Updated by Amy Bradney-George on 2 June 2023.

How to compare credit cards

Here's a breakdown of features and charges you should know about.

Fee or featureWhat is it?What you should know
Annual feeThe amount you'll have to pay each year just to use the card.Higher annual fees usually mean more perks and rewards.
Purchase interest rateThe amount of interest you'll pay if you don’t pay your card off in full.The lower the interest rate, the less you’ll pay in potential interest.
p.a.This abbreviation of “per annum” is used for credit card interest rates, because the annual (or yearly) value is shown.As an example, the interest you’d be charged over 12 months would be about 20% of your balance on a credit card with a 20% p.a. interest rate.
Interest-free periodThe amount of time you'll get before you're charged interest on your purchases.More days give you more time to pay off your balance so you won’t be charged interest.
Balance transfer rateThe interest rate you’ll pay if you transfer a balance from another card.The lower the interest rate, the better. Most introductory offers are for 0% p.a. on your balance, but you may pay a one-time fee.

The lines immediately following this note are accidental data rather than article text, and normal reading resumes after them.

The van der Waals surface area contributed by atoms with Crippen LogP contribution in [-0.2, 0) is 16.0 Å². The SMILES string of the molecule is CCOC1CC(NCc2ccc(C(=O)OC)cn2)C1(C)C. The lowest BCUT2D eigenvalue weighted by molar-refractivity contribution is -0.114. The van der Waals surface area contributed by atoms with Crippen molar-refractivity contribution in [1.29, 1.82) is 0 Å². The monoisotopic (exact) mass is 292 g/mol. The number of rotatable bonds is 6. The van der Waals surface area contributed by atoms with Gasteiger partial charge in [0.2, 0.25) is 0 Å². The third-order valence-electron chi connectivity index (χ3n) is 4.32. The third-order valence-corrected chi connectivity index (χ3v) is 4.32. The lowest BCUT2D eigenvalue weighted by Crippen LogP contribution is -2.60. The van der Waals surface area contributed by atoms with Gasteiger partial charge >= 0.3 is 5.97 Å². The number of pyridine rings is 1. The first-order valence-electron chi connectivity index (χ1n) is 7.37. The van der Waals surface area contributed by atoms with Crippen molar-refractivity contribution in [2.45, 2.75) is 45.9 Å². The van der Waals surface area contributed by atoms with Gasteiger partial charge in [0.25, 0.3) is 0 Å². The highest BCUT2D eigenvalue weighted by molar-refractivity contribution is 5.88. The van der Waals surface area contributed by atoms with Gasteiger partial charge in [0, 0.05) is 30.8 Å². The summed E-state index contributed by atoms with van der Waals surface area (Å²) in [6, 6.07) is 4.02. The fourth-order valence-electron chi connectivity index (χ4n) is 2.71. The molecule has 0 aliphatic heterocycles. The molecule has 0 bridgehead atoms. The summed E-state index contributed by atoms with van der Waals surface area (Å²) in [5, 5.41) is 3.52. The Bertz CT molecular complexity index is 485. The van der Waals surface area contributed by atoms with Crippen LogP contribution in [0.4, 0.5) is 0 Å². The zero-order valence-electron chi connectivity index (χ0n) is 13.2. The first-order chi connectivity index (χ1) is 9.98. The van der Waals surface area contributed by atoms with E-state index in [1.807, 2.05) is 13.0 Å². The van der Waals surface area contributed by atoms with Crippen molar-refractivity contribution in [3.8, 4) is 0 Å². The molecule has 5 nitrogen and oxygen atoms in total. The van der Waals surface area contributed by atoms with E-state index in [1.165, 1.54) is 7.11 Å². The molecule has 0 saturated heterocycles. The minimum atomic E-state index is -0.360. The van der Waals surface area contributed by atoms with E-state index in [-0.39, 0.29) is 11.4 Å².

Cash advance rateThe higher interest rate you’ll pay if you take cash out or make an equivalent transaction.Avoid cash advances unless it's an emergency.
Foreign transaction feeThe fee you'll be charged on purchases made in a foreign currency overseas or online.There are plenty of cards on the market with 0% foreign fees.
Rewards programOffers points and perks that you can earn for your spending.Common features include points, insurance, lounge passes and premium services.
Minimum repaymentThe lowest amount you need to pay by the due date to keep your account in good standing.You can always (and should try to) pay more than the minimum amount. But paying less can lead to late payment fees and hurt your credit score.